Author of best-selling children's books, such a The Gruffalo and The Snail and the Whale, Julia Donaldson, refused to sanction an ebook version of the monster-in-the woods tale, suggesting the technology is not a good format for youngsters.
"I actually really don't like it for children's books," she told the Guardian. "I think there are lots of pros to ebooks but I don't feel we have to be controlled by technology and I don't feel we should say, 'Oh, that's the way things are going, that's the future, let's do it.'"
She added: "I think it would be great if there were lots of ebooks but there were also quite a lot of titles not available as ebooks. I feel if everyone just says yes to there being an ebook of everything, there is a danger they could take over."
Donaldson notched up sales worth £10 million in 2010 with eight of the the UK's top 10 children's picture books being written by Donaldson and her regular illustrators Axel Scheffler and Lydia Monks.
She confessed she doesn't even really know who owns the rights to develop digital versions of her books, but put her foot down anyway. "It could be that I haven't even got the right to say that, and my publishers are just respecting my feelings and not pushing me in a direction I don't want to go in," she said. "I'd have to check the small print."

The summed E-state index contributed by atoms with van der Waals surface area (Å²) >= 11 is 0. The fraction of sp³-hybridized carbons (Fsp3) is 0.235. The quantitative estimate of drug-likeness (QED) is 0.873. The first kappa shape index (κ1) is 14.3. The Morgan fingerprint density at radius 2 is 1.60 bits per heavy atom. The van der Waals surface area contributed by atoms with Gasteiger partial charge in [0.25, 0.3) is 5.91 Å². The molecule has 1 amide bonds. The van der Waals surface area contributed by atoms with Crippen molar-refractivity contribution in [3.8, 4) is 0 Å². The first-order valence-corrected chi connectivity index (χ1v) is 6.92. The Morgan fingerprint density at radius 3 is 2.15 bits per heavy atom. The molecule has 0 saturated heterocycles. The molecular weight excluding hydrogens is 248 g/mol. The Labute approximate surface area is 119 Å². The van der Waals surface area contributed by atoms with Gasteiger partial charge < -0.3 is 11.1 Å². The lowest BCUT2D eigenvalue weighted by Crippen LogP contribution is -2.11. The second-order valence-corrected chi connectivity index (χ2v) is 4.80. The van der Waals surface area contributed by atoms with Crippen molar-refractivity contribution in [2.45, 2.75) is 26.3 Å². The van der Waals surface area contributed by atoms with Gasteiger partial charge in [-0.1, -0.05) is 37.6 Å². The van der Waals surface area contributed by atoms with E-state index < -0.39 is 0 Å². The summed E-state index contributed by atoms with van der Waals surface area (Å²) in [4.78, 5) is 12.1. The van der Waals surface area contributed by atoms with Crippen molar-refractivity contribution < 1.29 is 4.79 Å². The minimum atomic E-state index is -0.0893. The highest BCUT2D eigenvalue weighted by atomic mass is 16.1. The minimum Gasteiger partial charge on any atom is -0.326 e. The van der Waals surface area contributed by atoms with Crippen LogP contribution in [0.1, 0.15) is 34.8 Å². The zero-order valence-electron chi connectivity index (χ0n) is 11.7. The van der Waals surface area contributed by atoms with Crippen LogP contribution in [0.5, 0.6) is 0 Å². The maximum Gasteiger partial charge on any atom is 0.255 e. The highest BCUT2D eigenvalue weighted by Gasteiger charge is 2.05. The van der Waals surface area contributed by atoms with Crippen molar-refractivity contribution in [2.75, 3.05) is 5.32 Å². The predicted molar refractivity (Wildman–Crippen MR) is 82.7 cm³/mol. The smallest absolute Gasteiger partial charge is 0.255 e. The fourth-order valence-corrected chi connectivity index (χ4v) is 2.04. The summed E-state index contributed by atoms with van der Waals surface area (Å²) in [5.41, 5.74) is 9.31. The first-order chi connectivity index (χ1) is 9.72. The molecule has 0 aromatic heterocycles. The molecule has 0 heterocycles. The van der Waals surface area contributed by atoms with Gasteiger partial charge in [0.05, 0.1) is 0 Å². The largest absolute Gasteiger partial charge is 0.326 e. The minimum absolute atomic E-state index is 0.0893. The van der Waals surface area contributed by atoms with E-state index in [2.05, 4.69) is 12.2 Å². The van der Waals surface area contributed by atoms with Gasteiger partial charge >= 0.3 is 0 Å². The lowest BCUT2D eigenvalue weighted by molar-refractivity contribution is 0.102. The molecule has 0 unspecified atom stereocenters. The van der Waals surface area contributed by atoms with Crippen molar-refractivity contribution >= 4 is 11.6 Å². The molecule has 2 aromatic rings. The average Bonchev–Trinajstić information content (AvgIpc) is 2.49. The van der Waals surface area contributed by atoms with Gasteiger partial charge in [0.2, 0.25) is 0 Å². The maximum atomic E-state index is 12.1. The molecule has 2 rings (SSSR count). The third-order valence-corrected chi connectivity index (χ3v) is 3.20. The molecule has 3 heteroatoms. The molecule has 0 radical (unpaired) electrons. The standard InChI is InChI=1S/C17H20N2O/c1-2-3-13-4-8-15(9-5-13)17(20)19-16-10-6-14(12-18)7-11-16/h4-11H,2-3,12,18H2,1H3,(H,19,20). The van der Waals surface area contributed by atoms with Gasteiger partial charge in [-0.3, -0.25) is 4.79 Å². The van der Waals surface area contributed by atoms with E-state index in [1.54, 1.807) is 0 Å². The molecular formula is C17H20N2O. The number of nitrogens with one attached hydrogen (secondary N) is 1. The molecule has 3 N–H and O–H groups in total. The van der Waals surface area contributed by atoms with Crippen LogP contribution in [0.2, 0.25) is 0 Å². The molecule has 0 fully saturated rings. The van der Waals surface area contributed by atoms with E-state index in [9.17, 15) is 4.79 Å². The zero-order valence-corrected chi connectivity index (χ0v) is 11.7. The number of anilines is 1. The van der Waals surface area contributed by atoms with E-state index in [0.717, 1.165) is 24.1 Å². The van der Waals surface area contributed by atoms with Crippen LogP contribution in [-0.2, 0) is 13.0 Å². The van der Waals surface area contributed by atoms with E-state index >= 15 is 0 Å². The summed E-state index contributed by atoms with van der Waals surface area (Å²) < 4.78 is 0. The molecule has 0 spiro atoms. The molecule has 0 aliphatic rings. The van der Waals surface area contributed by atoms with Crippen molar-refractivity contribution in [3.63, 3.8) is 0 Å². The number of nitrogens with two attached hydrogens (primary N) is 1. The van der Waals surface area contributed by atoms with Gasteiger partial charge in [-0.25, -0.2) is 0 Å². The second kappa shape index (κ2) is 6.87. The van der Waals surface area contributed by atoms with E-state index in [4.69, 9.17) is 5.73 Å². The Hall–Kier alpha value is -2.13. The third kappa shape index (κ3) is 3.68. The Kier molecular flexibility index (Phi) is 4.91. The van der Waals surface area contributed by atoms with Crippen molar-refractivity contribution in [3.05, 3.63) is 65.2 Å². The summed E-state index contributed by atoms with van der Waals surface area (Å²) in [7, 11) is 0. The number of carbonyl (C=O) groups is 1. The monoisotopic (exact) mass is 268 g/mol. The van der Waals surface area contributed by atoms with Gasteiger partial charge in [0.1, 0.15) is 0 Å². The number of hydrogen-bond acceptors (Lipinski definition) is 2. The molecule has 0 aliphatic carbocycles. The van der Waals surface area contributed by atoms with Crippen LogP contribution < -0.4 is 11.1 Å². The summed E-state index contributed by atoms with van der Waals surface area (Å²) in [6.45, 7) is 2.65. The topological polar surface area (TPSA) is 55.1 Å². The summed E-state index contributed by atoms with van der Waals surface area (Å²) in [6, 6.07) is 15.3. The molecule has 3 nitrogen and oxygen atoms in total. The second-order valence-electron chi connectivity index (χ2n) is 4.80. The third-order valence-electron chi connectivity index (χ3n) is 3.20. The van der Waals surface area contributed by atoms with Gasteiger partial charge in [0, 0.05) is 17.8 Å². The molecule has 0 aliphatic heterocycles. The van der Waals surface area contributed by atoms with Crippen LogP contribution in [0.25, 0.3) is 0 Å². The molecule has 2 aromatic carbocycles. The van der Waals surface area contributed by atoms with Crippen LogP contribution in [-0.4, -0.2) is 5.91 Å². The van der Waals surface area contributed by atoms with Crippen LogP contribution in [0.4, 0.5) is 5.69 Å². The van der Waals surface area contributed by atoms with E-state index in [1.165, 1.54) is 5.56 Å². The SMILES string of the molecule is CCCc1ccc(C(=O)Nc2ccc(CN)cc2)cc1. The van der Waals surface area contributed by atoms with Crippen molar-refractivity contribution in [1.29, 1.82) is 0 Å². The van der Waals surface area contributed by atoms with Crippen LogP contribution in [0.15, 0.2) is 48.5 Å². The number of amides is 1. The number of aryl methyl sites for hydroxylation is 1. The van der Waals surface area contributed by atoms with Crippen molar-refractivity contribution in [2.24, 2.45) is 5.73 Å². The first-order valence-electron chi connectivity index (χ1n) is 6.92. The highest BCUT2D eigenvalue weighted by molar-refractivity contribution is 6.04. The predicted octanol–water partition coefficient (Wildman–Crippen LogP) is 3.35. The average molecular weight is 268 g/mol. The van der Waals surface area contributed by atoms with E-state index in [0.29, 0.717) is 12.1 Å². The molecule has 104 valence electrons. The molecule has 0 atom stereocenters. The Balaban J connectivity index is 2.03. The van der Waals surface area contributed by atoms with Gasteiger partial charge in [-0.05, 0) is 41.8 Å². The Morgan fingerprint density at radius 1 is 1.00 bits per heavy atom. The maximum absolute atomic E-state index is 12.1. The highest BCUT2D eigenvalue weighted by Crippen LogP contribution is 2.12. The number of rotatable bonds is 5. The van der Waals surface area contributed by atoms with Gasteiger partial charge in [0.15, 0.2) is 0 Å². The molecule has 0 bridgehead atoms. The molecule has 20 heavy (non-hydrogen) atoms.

Outlining her objections, she explained: "The publishers showed me an ebook of Alice in Wonderland. They said, 'Look, you can press buttons and do this and that', and they showed me the page where Alice's neck gets longer. There's a button the child can press to make the neck stretch, and I thought, well, if the child's doing that, they are not going to be listening or reading, 'I wish my cat Dinah was here' or whatever it says in the text – they're just going to be fiddling with this wretched button."